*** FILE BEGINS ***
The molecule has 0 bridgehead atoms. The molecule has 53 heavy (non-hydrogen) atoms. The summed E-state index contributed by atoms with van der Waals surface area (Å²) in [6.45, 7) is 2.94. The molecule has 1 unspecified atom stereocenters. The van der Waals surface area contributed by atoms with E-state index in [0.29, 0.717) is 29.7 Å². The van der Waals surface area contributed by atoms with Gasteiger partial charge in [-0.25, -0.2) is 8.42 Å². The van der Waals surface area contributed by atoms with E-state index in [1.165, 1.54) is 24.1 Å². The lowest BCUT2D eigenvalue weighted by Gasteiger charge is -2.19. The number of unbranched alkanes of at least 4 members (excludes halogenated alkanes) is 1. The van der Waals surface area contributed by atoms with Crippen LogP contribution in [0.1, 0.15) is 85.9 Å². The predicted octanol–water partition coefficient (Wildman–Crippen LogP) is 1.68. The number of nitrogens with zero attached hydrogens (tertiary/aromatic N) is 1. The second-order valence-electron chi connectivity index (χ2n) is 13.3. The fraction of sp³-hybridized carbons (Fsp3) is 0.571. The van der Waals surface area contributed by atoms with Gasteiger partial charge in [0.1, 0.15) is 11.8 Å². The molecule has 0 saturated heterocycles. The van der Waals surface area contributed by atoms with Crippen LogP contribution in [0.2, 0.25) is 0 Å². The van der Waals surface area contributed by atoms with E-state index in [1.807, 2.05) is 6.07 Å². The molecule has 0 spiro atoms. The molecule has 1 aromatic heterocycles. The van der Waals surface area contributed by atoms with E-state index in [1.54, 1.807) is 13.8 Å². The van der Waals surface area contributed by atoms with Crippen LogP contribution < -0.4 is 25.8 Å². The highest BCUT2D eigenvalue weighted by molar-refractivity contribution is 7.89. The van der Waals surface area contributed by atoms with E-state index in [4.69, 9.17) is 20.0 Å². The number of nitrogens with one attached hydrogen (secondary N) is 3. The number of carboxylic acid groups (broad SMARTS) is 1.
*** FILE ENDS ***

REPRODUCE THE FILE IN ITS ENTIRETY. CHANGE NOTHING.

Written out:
The molecule has 0 bridgehead atoms. The molecule has 53 heavy (non-hydrogen) atoms. The summed E-state index contributed by atoms with van der Waals surface area (Å²) in [6.45, 7) is 2.94. The molecule has 1 unspecified atom stereocenters. The van der Waals surface area contributed by atoms with E-state index in [0.29, 0.717) is 29.7 Å². The van der Waals surface area contributed by atoms with Gasteiger partial charge in [-0.25, -0.2) is 8.42 Å². The van der Waals surface area contributed by atoms with E-state index in [1.165, 1.54) is 24.1 Å². The lowest BCUT2D eigenvalue weighted by Gasteiger charge is -2.19. The number of unbranched alkanes of at least 4 members (excludes halogenated alkanes) is 1. The van der Waals surface area contributed by atoms with Crippen LogP contribution in [0.1, 0.15) is 85.9 Å². The predicted octanol–water partition coefficient (Wildman–Crippen LogP) is 1.68. The number of nitrogens with zero attached hydrogens (tertiary/aromatic N) is 1. The second-order valence-electron chi connectivity index (χ2n) is 13.3. The fraction of sp³-hybridized carbons (Fsp3) is 0.571. The van der Waals surface area contributed by atoms with Gasteiger partial charge in [0.1, 0.15) is 11.8 Å². The molecule has 0 saturated heterocycles. The van der Waals surface area contributed by atoms with Crippen LogP contribution in [0.2, 0.25) is 0 Å². The van der Waals surface area contributed by atoms with E-state index in [1.807, 2.05) is 6.07 Å². The molecule has 0 spiro atoms. The molecule has 1 aromatic heterocycles. The van der Waals surface area contributed by atoms with E-state index in [1.54, 1.807) is 13.8 Å². The van der Waals surface area contributed by atoms with Crippen LogP contribution < -0.4 is 25.8 Å². The highest BCUT2D eigenvalue weighted by molar-refractivity contribution is 7.89. The van der Waals surface area contributed by atoms with E-state index in [4.69, 9.17) is 20.0 Å². The number of nitrogens with one attached hydrogen (secondary N) is 3. The number of carboxylic acid groups (broad SMARTS) is 1.